Then he went down to Nazareth with them and was obedient to them. But his mother treasured all these things in her heart. And Jesus grew in wisdom and stature, and in favor with God and men. Luke 2:48-52

Jesus was truly perplexed my Mary and Joseph's anxiety. "Didn't you know that I had to be about my Father's business?" I wonder if it was not more for their lack of understanding than his unreadiness, that he humbled himself and went down to Nazareth. Whatever the case, it is apparent that He immediately perceived in His heart that going down with them was His Father's business, at least for that season that ended up lasting 18 years.

This was the beginning of the transition of authority from the earthly to the heavenly, which is complete by the time we see Jesus again with His mother in John chapter 2.

And when they ran out of wine, the mother of Jesus saith unto him, They have no wine. Jesus saith unto her, Woman, what have I to do with thee? mine hour is not yet come. His mother saith unto the servants, Whatsoever he saith unto you, do it. John 2:3-5

At this point, it is clear that both Jesus and Mary understand who is in authority. Mary's famous statement "Whatever He says to you, do it" is spoken with the certainty of one who has tried it and seen the results. It is as if she knows now that when she uttered the words 30 years before, "Be it unto me according to Your Word" that the one she bore as a result of the word IS the Word that was spoken to her.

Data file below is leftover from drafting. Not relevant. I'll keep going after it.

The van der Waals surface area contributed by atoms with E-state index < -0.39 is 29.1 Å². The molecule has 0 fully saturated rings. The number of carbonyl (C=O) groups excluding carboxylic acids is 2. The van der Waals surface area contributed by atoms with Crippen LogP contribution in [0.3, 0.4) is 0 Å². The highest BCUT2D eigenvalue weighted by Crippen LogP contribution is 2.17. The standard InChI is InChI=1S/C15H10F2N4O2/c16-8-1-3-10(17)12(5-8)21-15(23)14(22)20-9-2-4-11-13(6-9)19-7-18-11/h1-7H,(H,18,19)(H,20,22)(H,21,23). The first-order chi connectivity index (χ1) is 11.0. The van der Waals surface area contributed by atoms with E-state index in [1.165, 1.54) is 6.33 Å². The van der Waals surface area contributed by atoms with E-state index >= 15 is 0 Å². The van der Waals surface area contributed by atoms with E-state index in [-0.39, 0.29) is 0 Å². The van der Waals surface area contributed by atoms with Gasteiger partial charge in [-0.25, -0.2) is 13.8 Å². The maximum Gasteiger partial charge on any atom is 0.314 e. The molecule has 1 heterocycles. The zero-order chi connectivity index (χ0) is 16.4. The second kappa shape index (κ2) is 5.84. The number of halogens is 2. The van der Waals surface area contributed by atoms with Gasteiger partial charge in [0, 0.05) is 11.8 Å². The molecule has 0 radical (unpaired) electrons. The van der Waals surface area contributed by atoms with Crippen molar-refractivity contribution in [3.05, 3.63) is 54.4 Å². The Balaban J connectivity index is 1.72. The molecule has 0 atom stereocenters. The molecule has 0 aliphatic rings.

One final example bears mentioning. Both Matthew and Mark share the account of Mary and Jesus' brothers coming to see Jesus after He was well into His ministry:

While Jesus was still talking to the crowd, his mother and brothers stood outside, wanting to speak to him.
Someone told him, "Your mother and brothers are standing outside, wanting to speak to you."
He replied to him, "Who is my mother, and who are my brothers?"
Pointing to his disciples, he said, "Here are my mother and my brothers. For whoever does the will of my Father in heaven is my brother and sister and mother." Matthew 12:46-50 NIV

There is no record of Mary taking offense to these words. Mothers everywhere, and likewise, all women in ministry, should ponder these things, because if those little ones who have been entrusted into your care are truly growing in favor with God and man, then the transition of authority over them from you unto God is close at hand.

The Apostle Paul goes as far as to say this:

I do not permit a woman to teach or to have authority over a man; she must be silent. 1 Timothy 2:12

A bishop then must be blameless, the husband of one wife, vigilant, sober, of good behaviour, given to hospitality, apt to teach. 1 Timothy 3:2

An elder must be blameless, the husband of but one wife, a man whose children believe and are not open to the charge of being wild and disobedient. Titus 1:6 NIV

When I was a new Christian, in my twenties, the Lord placed me in a ministry under two older lady saints (Jewel Courtney and Annette Marsnik). Spiritually, they were like mothers to me, and I am grateful for their influence and their watchful eye. The last one surviving was eager to transfer the outward authority within the church to one of us "brothers," and was prepared to bring in outside help from a man if necessary. They were always deserving of the honor and respect of a mother, but in order to remain on the solid ground of what is written in the Scriptures, that transition had to take place.